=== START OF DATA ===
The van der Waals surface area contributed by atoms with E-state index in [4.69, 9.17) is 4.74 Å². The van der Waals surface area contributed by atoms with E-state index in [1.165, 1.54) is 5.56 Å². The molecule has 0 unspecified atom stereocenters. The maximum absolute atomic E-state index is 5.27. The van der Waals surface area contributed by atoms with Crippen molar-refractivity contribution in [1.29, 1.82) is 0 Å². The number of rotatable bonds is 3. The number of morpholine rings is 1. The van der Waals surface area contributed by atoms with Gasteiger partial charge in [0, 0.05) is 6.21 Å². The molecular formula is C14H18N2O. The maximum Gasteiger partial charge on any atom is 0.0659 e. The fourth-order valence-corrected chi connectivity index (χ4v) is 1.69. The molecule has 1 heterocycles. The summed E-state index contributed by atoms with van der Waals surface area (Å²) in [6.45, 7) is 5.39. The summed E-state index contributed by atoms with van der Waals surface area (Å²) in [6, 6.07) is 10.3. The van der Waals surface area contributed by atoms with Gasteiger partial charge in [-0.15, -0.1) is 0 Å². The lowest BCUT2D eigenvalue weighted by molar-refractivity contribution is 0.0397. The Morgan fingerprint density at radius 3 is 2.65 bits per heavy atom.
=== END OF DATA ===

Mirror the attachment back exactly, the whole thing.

The van der Waals surface area contributed by atoms with E-state index in [4.69, 9.17) is 4.74 Å². The van der Waals surface area contributed by atoms with E-state index in [1.165, 1.54) is 5.56 Å². The molecule has 0 unspecified atom stereocenters. The maximum absolute atomic E-state index is 5.27. The van der Waals surface area contributed by atoms with Crippen molar-refractivity contribution in [1.29, 1.82) is 0 Å². The number of rotatable bonds is 3. The number of morpholine rings is 1. The van der Waals surface area contributed by atoms with Gasteiger partial charge in [0, 0.05) is 6.21 Å². The molecular formula is C14H18N2O. The maximum Gasteiger partial charge on any atom is 0.0659 e. The fourth-order valence-corrected chi connectivity index (χ4v) is 1.69. The molecule has 1 heterocycles. The summed E-state index contributed by atoms with van der Waals surface area (Å²) in [6.45, 7) is 5.39. The summed E-state index contributed by atoms with van der Waals surface area (Å²) in [6, 6.07) is 10.3. The van der Waals surface area contributed by atoms with Gasteiger partial charge in [-0.15, -0.1) is 0 Å². The lowest BCUT2D eigenvalue weighted by molar-refractivity contribution is 0.0397. The Morgan fingerprint density at radius 3 is 2.65 bits per heavy atom.